If one of his goals was to make people outside of El Salvador aware of the complexities of this situation and its political origins, he succeeded with me. But to what extent does any documentary really change things? I was talking with friends about this last night, and it made me so heartbroken to realize that now that he was murdered, what has in fact happened is that on the one hand the film has been discussed in the thousands of articles published about his death worldwide; but on the other, the focus is on him. The latest government accounts blame 4 mara members and 1 policeman. If he wanted to persuade people that the gang members could be rehabilitated, clearly now events may persuade most that this is not possible.

What I did not know is that his parents were Spanish Republican exiles that fled to France, where he was born, and that this family history motivated him to fight for human rights. (see below)


Sept. 3 Death of a Journalist Who Combined Professionalism with Strong Humanist Convictions

Journalists in Spain, France, Latin America and elsewhere are mourning the death of a colleague who paid for his dedication with his life. Franco-Spanish documentary filmmaker Christian Poveda was shot dead early yesterday in El Salvador, where he had for some time been covering the extremely violent gangs known in Central America as “maras,” which have killed other journalists in the past. His film on the maras, “La Vida Loca,” (Trailer: is to be premiered in France on 30 September.

Fellow journalist Alain Mingam, a member of the Reporters Without Borders board, said this about his close friend today:

“Christian was the son of Spanish Republicans who sought refuge in France. It was from his origins that he derived the strong humanist convictions to which he always remained faithful. He was a reporter in Chile, under the Pinochet dictatorship, in Nicaragua and El Salvador. He was very committed and involved in his subjects without taking sides. His humanistic convictions went hand in hand with a great deal of professional rigour.

“He had an original approach and an incredible ability to penetrate the worlds he was filming, whether AIDS or anti-fascism in France or the Salvadorean maras. For him, the way a film was edited was more important that any comments you made. This was how he restored humanity to people like the ‘mareros’ regardless of how monstrous their actions were. Christian’s personal involvement in his subject even resulted in his being approached by gangs who saw him as a possible mediator.”

Poveda’s name must nonetheless now be added to the long list of victims of violence between the two main mara groups, “Mara 18” and “Mara Salvatrucha,” which is estimated to have cost 3,700 lives last year.

Aged 54, Poveda was found dead near his car on the road from Apopa to Tonacatepeque, in Rosario, a rural area just to the north of the capital, San Salvador. He had been shot in the head. Police said he was on his way from filming in La Campanera, just to the east of the capital.

A life of danger

Christian Gregorio Poveda Ruiz was born in France on 12 January 1955. He established his reputation as a photo-journalist with a report about the Polisario Front’s war in Western Sahara. Many more reports followed, as well as documentaries that were screened in festivals and broadcast by TV stations.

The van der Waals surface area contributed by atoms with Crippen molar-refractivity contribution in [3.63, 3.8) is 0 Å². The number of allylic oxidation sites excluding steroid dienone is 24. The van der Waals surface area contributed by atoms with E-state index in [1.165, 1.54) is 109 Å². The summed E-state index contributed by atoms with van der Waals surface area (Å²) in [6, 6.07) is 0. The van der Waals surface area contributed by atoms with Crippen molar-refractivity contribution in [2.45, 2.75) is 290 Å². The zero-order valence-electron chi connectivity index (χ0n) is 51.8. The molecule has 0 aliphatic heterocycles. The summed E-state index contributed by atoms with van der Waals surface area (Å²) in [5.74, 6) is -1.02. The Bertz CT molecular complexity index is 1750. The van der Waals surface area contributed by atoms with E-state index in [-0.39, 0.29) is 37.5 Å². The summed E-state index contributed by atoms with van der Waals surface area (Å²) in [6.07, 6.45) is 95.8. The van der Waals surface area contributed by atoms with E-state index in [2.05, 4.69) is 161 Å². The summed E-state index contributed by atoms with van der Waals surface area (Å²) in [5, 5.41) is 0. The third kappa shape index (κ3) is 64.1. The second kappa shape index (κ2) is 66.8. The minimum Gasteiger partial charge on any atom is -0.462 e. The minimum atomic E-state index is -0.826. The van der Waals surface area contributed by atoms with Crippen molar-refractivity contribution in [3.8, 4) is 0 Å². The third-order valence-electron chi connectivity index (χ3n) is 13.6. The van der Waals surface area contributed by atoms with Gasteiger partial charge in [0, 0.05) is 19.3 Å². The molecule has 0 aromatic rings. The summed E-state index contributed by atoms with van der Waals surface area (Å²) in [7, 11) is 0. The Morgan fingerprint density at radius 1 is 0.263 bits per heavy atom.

He began going to El Salvador for the first time in the 1980s to cover the 1980-92 civil war, as a photographer for Time magazine as a correspondent for French news media and international news agencies. He returned to El Salvador in the 1990s, this time covering the armed gang phenomenon. He also covered wars in Iran, Iraq and Lebanon.

La Vida Loca

Poveda spent 16 months with the gangs in the east San Salvador of La Campanera in order to make La Vida Loca, which was broadcast for the first time in 2008 and focuses on “Mara 18.” Its images are crude and disturbing – gang members gunned down in the street, the corpses of teenagers, relatives weeping over coffins, young women with their faces covered with tattoos.

According to the local media, Poveda witnessed seven murders in the course of making the film. Three of the seven victims were people who figure prominently in the documentary. Other Mara 18 members who appear in the film were arrested while it was being made.

La Vida Loca also takes a critical look at the strong-arm methods used by the police against the young gang members. While recognising that they sow terror, it portrays gang-members as victims of broken homes who nonetheless fascinate. It also tries to show how young Salvadoreans are pushed into crime by social and economic conditions which, in his view, are too often ignored.

“We must try to understand why a child of 12 or 13 joins a gang and gives his life for it,” Poveda said in an interview for the Salvadorean online daily El Faro. Already broadcast in Spain, Mexico, Argentina, Germany and Hungary, La Vida Loca has never been screened in El Salvador.

(Photo of Christian Poveda: AFP)

Wednesday, September 2, 2009

Puerto Rican Dada Poetry -- Local Naming Practices

My obsession with naming practices in spanish-speaking countries, particularly the caribbean ones, continues. A friend sent me the following article that features two salient features. One, the nickname that has nothing to do with your given name, in this case, it goes so far as to be slightly pejorative - Tripillo (one who has a bit of a paunch). Two, the anglicized invented name, as we see in the name of the presiding prosecutor, judge Lady bono. (which in english translation is even funnier, lady bonus)
04:02 P.M.

Vélez Arocho: La pantera “va a aparecer”

Ex secretario del DRNA dice sentirse reivindicado tras arresto de presunto dueño del felino que atemorizó a vecinos de Caimito

Por Frances Rosario /

Aún no se tienen rastros de la famosa pantera que merodeó el área de Caimito, pero ya el Negociado de Investigaciones Especiales (NIE) logró esta madrugada el arresto de su supuesto dueño por estar ligado a la venta de sustancias controladas en esta área.

Según informó el director de la agencia, Víctor Carbonell Ramírez, el dueño de la pantera es Ángel G. Falero Vázquez.

Éste fue arrestado junto a otras siete personas en un operativo especial para desarticular dos gangas dedicadas al narcotráfico y trasiego ilegal de armas en San Juan, Trujillo Alto y Canóvanas.